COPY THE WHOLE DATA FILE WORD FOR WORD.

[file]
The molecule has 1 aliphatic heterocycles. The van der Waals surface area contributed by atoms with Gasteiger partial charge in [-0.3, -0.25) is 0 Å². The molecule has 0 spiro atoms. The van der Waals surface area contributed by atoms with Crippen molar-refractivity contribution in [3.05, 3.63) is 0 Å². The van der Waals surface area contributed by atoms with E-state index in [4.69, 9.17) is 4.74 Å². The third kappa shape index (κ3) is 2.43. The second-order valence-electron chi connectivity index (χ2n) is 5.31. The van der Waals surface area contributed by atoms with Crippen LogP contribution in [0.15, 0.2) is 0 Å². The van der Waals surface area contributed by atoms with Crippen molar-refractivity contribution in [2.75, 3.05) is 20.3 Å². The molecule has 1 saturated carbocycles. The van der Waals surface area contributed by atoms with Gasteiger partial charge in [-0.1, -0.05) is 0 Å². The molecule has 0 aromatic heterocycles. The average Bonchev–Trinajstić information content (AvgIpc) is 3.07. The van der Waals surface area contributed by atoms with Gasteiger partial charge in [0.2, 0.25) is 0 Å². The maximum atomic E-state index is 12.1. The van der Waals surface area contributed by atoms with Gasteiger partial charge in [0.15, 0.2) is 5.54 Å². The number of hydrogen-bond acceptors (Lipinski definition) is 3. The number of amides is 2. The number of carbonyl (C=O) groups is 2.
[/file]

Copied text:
The molecule has 1 aliphatic heterocycles. The van der Waals surface area contributed by atoms with Gasteiger partial charge in [-0.3, -0.25) is 0 Å². The molecule has 0 spiro atoms. The van der Waals surface area contributed by atoms with Crippen molar-refractivity contribution in [3.05, 3.63) is 0 Å². The van der Waals surface area contributed by atoms with E-state index in [4.69, 9.17) is 4.74 Å². The third kappa shape index (κ3) is 2.43. The second-order valence-electron chi connectivity index (χ2n) is 5.31. The van der Waals surface area contributed by atoms with Crippen LogP contribution in [0.15, 0.2) is 0 Å². The van der Waals surface area contributed by atoms with Crippen molar-refractivity contribution in [2.75, 3.05) is 20.3 Å². The molecule has 1 saturated carbocycles. The van der Waals surface area contributed by atoms with Gasteiger partial charge in [-0.1, -0.05) is 0 Å². The molecule has 0 aromatic heterocycles. The average Bonchev–Trinajstić information content (AvgIpc) is 3.07. The van der Waals surface area contributed by atoms with Gasteiger partial charge in [0.2, 0.25) is 0 Å². The maximum atomic E-state index is 12.1. The van der Waals surface area contributed by atoms with Gasteiger partial charge in [0.15, 0.2) is 5.54 Å². The number of hydrogen-bond acceptors (Lipinski definition) is 3. The number of amides is 2. The number of carbonyl (C=O) groups is 2.